The cell-feeder 2 is rotated in steps by means of a ratchet (not shown) engaging the square end of the journal 3a. The ratchet is again moved by means of an air cylinder which is not shown in the figure. In the front plate 5a is mounted a sleeve 7 having labyrinth packing against the front end of the cell-feeder. The outlet tube or barrel 8 for the fertilizer is mounted in the sleeve 7. In the rear plate 5b is mounted another sleeve 9 having labyrinth packing against the rear end of the cell-feeder. On the sleeve 9 is mounted an air valve 10 and a conduit 11 adapted to introduce compressed air into the bottom end of the tube 8 from an air tank, as previously explained in connection with FIG. 1.
The drive means for the cell-feeder 2 (ratchet/air cylinder) rotates the feeder in steps with a stance each time a cell filled with fertilizer aligns with the sleeves 7 and 9 in the front and rear plate. Each time the cell-feeder stops, i.e. during the return movement of the ratchet, a short air pulse is admitted through the valve 10, such that the fertilizer charge is driven or shot out through the barrel 8. In the next step the cell-feeder is rotated or advanced one step, such that a new loaded cell is brought into "firing position" concurrently with an empty cell being loaded with fertilizer flowing from the hopper 1.
The advancing of the cell-feeder 2 and the firing are preferably controlled by means of a program work in which the firing rate and the duration of the air impulses may be continuously adjusted. The rate of firing may also be controlled in this manner, or by controlling the air pressure. In order to secure a good spreading for short ranges the barrel 8 may be provided with a deflector plate 21 which, by means of a string or link arrangement 22 and a lever 23 pivotably mounted to the hopper 1, may be turned into position in front of the muzzle in order to shorten the shooting range and simultaneously increase the lateral spreading.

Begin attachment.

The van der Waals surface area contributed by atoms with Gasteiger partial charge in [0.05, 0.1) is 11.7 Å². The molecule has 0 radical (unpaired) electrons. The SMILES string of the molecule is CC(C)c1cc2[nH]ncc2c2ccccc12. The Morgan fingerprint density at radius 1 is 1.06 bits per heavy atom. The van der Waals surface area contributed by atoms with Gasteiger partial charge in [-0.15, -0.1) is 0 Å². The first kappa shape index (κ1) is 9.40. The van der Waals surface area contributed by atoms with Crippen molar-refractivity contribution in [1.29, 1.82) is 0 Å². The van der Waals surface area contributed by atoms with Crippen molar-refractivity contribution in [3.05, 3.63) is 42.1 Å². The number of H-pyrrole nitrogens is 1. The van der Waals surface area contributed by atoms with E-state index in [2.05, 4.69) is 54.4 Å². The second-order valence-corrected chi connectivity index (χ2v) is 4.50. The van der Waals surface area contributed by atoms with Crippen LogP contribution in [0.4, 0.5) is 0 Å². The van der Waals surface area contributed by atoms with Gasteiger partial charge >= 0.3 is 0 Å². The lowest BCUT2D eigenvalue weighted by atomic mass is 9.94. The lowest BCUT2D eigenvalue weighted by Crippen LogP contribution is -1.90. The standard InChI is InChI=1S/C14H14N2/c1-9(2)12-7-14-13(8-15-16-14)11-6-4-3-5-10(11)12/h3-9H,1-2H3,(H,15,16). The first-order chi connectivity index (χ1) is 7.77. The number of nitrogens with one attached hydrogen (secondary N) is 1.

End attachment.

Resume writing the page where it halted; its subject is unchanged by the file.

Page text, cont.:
In FIG. 4 is shown a modified embodiment of the spreader illustrated in FIG. 2, in which the barrel 8 is provided with a flexible outer part 8' which may be produced from polyethylene and the like. Longitudinally above and below the flexible tube part there are arranged an upwardly curved rigid arm 31a and a downwardly curved rigid arm 31b respectively which are spaced apart by stays 32. The arms 31a and b are fixed to the body 6 at their inner ends through a bracket 33. Supported in the outer ends of arms 31a and b are pulleys 34a and 34b, for supporting a chain 35 the opposite ends of which are attached to the tube part 8', near the muzzle thereof. The chain 35 extends via further pulleys 36 over a sprocket 37 which, together with a drive wheel or hand wheel 38, is keyed to a shaft 39 which is rotatably supported, for instance on the hopper 1. By turning the drive or hand wheel 38 in opposite directions the tube muzzle is pulled by the chain 35 alternatively upwards or downwards toward the curved arms 31a or 31b respectively.
By this arrangement the range and the area of spreading may be adjusted during operation, as the tube may be bended down into an arc, thus making it possible to shoot horizontally or even lower, e.g. when fertilizing dumps, without having to change the elevation of the gun which might disturb the function of the cell-feeder.
Normally compressed air for operation of the spreader will be provided by a portable compressor driven by an internal combustion engine which, together with the spreading apparatus auxiliary equipment such as a pressure tank, may be mounted on a separate spreader vehicle or mounted on a truck, tractor or the like.